Provocation and Negotiation

Essays in Comparative Criticism

Series:

This collection of essays takes on two of the most pressing questions that face the discipline of Comparative Literature today: “Why compare?” and “Where do we go from here?”. At a difficult economic time, when universities all over the world once again have to justify the social as well as academic value of their work, it is crucial that we consider the function of comparison itself in reaching across disciplinary and cultural boundaries.
The essays written for this book are by researchers from all over the world, and range in topic from the problem of translating biblical Hebrew to modern atheism, from Freud to Marlene van Niekerk, from the formation of one person’s identity to experiences of globalisation, and the relation of history to fiction. Together they display the ground-breaking, ideas which lie at the heart of an act as deceptively simple as comparing one piece of writing to another.

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Acknowledgements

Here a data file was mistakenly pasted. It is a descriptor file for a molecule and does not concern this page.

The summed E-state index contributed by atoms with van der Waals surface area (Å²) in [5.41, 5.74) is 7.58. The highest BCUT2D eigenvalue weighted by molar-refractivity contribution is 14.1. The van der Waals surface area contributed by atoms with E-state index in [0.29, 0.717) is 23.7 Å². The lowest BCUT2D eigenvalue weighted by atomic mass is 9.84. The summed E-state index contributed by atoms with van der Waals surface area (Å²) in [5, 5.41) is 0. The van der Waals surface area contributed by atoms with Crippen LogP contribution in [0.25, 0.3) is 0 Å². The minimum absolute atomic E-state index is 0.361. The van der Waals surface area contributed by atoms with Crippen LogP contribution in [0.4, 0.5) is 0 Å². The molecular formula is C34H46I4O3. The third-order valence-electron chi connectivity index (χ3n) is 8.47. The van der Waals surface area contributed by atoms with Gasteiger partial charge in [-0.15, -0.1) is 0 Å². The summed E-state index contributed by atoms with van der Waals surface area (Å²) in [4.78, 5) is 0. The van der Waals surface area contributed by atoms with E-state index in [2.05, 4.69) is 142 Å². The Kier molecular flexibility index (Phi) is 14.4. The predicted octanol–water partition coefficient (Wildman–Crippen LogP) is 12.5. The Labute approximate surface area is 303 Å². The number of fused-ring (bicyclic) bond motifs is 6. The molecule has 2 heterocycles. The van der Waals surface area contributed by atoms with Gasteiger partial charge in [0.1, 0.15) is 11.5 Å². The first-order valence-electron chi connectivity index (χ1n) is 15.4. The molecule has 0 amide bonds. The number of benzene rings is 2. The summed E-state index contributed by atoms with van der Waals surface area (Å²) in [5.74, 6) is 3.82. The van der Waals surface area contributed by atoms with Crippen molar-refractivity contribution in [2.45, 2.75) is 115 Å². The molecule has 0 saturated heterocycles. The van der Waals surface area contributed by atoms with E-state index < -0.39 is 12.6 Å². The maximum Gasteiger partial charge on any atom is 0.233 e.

Timothy Mathews: Foreword
Part I: Provocation
Dragana Obradović: Introduction
Helena Carvalhão Buescu: Comparativism as Wounds of Possibility
Ksenia Robbe: Comparison as Translation: The Possibility of the Comparative Study of South African Literatures
Marta Pacheco Pinto: Oriental Paradises at the Crossroads of Cultural Translation
Angela Becerra Vidergar: Uncanny Encounters: Face to Face with “Failed” Assimilation
David Muino Barreiro: European Travel Writing, Imperialist Discourses and Analogy in Nineteenth-Century Argentinian Literature
Marian Halls: “The Bone that Writes”: Desaparecidos and the Disappearance of Literature
Patrick ffrench: The Idiom of the Other
Kirsty Black: Representation and Re-Presentation in the Poetry of Wallace Stevens and David Jones
Part II: Negotiation
Gesche Ipsen: Introduction
Sarah Kay: Allegory and Melancholy in Luce Irigaray, Julia Kristeva and Christine de Pizan
Margarita García Candeira : Psychoanalysis and Literary Tradition: The “Anxiety of Influence” in Luis Garcia Montero’s Reformulation of Rafael Alberti
Karolien Vermeulen: Lost/Lasting in Translation: What Happened to the Laughing Isaac (Genesis 17-26)
Heiða Jóhannsdóttir: The Inflected Text: Hindle Wakes and Its Film Adaptations
Denis Simon: Twentieth-Century Dramatizations of the Trials of Oscar Wilde
Dennis Kersten: Henry James and the Death of the Biographer: A Comparative and Interdisciplinary Approach to the Writing of Lives
Michiel Nys: Evolution and Agnosticism: Thomas Henry Huxley, Julian Huxley, and Richard Dawkins
Valérie Macken: Matthew Arnold and the Use of Comparison
Hans Ulrich Gumbrecht: Afterword: “Cutting Edge” – Why It Matters and Where It Is Now
Notes on Contributors
Index